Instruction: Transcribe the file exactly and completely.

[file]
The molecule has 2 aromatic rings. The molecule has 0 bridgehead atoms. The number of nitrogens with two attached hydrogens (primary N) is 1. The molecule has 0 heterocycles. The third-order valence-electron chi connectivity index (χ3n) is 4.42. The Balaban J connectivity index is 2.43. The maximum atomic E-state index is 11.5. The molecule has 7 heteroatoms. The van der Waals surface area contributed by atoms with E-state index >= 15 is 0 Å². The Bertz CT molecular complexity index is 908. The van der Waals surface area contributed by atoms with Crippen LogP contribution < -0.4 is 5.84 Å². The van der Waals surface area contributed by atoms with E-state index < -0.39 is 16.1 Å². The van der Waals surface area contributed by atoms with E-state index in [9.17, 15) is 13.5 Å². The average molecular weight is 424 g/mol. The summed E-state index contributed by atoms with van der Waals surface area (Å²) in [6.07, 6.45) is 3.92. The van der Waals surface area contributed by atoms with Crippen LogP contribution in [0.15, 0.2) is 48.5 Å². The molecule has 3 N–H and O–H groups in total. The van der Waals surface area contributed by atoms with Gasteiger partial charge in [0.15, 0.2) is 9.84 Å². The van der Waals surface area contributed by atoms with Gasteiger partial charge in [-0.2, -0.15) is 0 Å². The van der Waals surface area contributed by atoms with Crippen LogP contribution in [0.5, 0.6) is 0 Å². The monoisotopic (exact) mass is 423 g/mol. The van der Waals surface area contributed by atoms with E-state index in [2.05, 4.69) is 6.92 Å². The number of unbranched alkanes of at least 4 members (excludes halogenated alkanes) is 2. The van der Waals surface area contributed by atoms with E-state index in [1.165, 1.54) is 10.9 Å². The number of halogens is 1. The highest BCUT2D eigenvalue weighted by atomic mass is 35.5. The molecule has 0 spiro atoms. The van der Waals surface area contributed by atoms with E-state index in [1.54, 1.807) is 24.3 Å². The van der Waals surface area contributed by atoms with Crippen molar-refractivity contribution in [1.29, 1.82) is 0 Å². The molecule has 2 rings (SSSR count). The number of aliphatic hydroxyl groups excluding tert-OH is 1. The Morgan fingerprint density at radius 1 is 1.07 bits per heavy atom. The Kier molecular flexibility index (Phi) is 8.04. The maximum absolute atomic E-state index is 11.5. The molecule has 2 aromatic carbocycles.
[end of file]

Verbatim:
The molecule has 2 aromatic rings. The molecule has 0 bridgehead atoms. The number of nitrogens with two attached hydrogens (primary N) is 1. The molecule has 0 heterocycles. The third-order valence-electron chi connectivity index (χ3n) is 4.42. The Balaban J connectivity index is 2.43. The maximum atomic E-state index is 11.5. The molecule has 7 heteroatoms. The van der Waals surface area contributed by atoms with E-state index >= 15 is 0 Å². The Bertz CT molecular complexity index is 908. The van der Waals surface area contributed by atoms with Crippen LogP contribution < -0.4 is 5.84 Å². The van der Waals surface area contributed by atoms with E-state index < -0.39 is 16.1 Å². The van der Waals surface area contributed by atoms with E-state index in [9.17, 15) is 13.5 Å². The average molecular weight is 424 g/mol. The summed E-state index contributed by atoms with van der Waals surface area (Å²) in [6.07, 6.45) is 3.92. The van der Waals surface area contributed by atoms with Crippen LogP contribution in [0.15, 0.2) is 48.5 Å². The molecule has 3 N–H and O–H groups in total. The van der Waals surface area contributed by atoms with Gasteiger partial charge in [0.15, 0.2) is 9.84 Å². The van der Waals surface area contributed by atoms with Gasteiger partial charge in [-0.2, -0.15) is 0 Å². The van der Waals surface area contributed by atoms with Crippen LogP contribution in [0.5, 0.6) is 0 Å². The monoisotopic (exact) mass is 423 g/mol. The van der Waals surface area contributed by atoms with E-state index in [2.05, 4.69) is 6.92 Å². The number of unbranched alkanes of at least 4 members (excludes halogenated alkanes) is 2. The van der Waals surface area contributed by atoms with E-state index in [1.165, 1.54) is 10.9 Å². The number of halogens is 1. The highest BCUT2D eigenvalue weighted by atomic mass is 35.5. The molecule has 0 spiro atoms. The van der Waals surface area contributed by atoms with E-state index in [1.54, 1.807) is 24.3 Å². The van der Waals surface area contributed by atoms with Crippen molar-refractivity contribution in [1.29, 1.82) is 0 Å². The molecule has 2 rings (SSSR count). The number of aliphatic hydroxyl groups excluding tert-OH is 1. The Morgan fingerprint density at radius 1 is 1.07 bits per heavy atom. The Kier molecular flexibility index (Phi) is 8.04. The maximum absolute atomic E-state index is 11.5. The molecule has 2 aromatic carbocycles.